An artist's rendering of the new Musi-Cafe bar - Date/Artist unknown.
12 May 2014
Lake Megantic Bar Starts Rebuilding After Deadly Train Accident
Lake Megantic Quebec - Time has passed in Lake Megantic but the anxiety has not.
Ten months after the train disaster that killed 47 people in the eastern Quebec town, residents should be gearing up for a bustling tourist season where the Chaudiere River meets the lake for which the town is named.
Instead they are still finding their feet after the tragedy and hoping that a construction project begun last week will return some spirit to a town that has known only ghosts since 6 Jul 2013, when a runaway train loaded with crude oil jumped the tracks and wiped out a swath of the downtown.
The project that is being unveiled Tuesday, the reconstruction of the Musi-Cafe, a popular local bar, is both emotional and practical.
Practical because the destruction of the rallying point for local revellers, karaoke singers, and visiting musical acts has left Lake Megantic without a nightlife or place to celebrate moments of joy.
It is charged with emotion because the bar that was located next to the train tracks on the main downtown strip was where about 30 of the 47 victims were enjoying drinks, music, and friends when the train flipped, caught fire, and exploded.
Just a few things were recovered from the epicentre of the tragedy: a German beer sign, a few steel beer kegs, a glass, a metal drink shaker, and a patio umbrella that had been stored in the basement of the bar.
But the most touching item bar owner Yannick Gagne now has in his possession is the charred and twisted steel box that held the petty cash, coins, keys to the bar, and the paper deposit slips signed by staff, three of whom were killed the night of the train derailment.
It was thought to have been incinerated in the fires, but was instead discovered in the wreckage around Lake Megantic's former library, located down the street from the former site of the Musi-Cafe, just two months ago.
"They put it aside and when they opened it three weeks or one month later they realized there was too much money for it to belong to the library and there were special objects inside like keys, because I always kept the keys inside," Gagne told the Star Monday.
These items, along with some wooden floor planks and tiles that survived the inferno will make up part of a memorial that will adorn the new bar when it opens in August or September.
It will honour all of the townsfolk who died that morning, but especially the many whose last moments were spent inside the bar.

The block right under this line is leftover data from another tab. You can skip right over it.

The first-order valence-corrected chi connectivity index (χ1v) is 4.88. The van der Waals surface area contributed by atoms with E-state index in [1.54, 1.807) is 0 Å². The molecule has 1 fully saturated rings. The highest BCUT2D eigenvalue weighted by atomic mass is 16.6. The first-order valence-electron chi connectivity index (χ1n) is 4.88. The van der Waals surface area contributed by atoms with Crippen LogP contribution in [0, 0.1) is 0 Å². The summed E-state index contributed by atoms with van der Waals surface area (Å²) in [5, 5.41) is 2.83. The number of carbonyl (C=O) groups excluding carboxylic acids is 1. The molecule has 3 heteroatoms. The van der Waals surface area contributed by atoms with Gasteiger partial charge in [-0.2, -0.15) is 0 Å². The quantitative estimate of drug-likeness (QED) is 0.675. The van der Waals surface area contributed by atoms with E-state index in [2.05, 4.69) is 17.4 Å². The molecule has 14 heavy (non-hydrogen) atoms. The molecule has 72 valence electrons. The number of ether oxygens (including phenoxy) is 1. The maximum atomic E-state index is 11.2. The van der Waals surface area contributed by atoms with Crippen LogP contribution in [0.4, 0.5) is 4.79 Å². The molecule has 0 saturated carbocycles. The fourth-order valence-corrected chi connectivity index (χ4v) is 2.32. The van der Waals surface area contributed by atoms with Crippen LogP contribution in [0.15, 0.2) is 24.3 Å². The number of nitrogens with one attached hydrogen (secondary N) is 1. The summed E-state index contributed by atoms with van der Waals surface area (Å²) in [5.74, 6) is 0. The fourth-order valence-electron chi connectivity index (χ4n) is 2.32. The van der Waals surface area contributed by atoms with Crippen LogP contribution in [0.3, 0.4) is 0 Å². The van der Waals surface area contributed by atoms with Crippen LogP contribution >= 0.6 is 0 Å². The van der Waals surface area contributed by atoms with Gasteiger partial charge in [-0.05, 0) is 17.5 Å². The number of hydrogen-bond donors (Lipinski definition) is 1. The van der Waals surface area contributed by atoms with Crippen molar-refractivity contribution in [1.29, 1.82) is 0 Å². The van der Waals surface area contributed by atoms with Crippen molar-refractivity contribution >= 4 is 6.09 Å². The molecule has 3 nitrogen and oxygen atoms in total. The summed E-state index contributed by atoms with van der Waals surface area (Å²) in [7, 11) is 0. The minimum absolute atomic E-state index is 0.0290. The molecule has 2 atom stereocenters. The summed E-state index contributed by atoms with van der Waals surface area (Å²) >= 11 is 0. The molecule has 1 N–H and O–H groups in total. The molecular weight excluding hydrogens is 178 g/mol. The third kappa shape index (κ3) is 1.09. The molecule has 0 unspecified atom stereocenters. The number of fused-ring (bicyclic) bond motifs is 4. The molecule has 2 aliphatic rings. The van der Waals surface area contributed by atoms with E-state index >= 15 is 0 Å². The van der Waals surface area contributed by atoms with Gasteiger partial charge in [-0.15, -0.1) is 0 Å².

Quebec construction firm Bone Structure is handling the construction and other companies from the province are providing the design, engineering, and labour.
The new Musi-Cafe will be just 6,000 square-feet of commercial space located at the end of Lake Megantic's relocated downtown strip, but it is nevertheless an "overwhelming project," said Marc Bovet, head of Bone Structure.
"It's not just a building any more, it's a spirit. It's where everybody is expected to come back and I'm sure they'll have some tears about the past but that's where they can rebuild with that sort of human intention of looking forward," he said.
"Yannick has been designated, whether he wanted it or not, as being the leader of rebuilding this community and it doesn't all come with bricks and mortar."
Even as they have poured the concrete and erected the steel beams, Gagne said the foundation for the project is still fragile because of his own uncertainty.
"I had doubts and I still do. I've started rebuilding and I ask myself if I've done the right thing because I am doing it for the people of Lake Megantic, not for myself," he said.
"I'm never going to make the same kind of money that I made before because everything's going to be more expensive. My rent is going to cost more, the taxes will be higher. I'm not winning out of this."
He's not alone.
Though a few businesses have opened up on the new downtown strip, others are still waiting longer than they would have hoped for, tied up by compensation funding and other payments that have taken longer than anticipated, said Gagne, who says even he is waiting on a $300,000 payment that will go toward completing the $1.8-million Musi-Cafe reconstruction.
The mounting debts, the missed deadlines, and the continued worry are underscored by regular reminders of what happened nearly a year ago.
On Monday, it was the revelation that there are still large traces of the 6-million litres of oil that have been found in the Chaudiere River, although authorities say local water is still safe to drink.
The town council was also expected to approve a deal Monday evening with Fortress Investment Group, the new owners of the railway that snakes through town like a scar.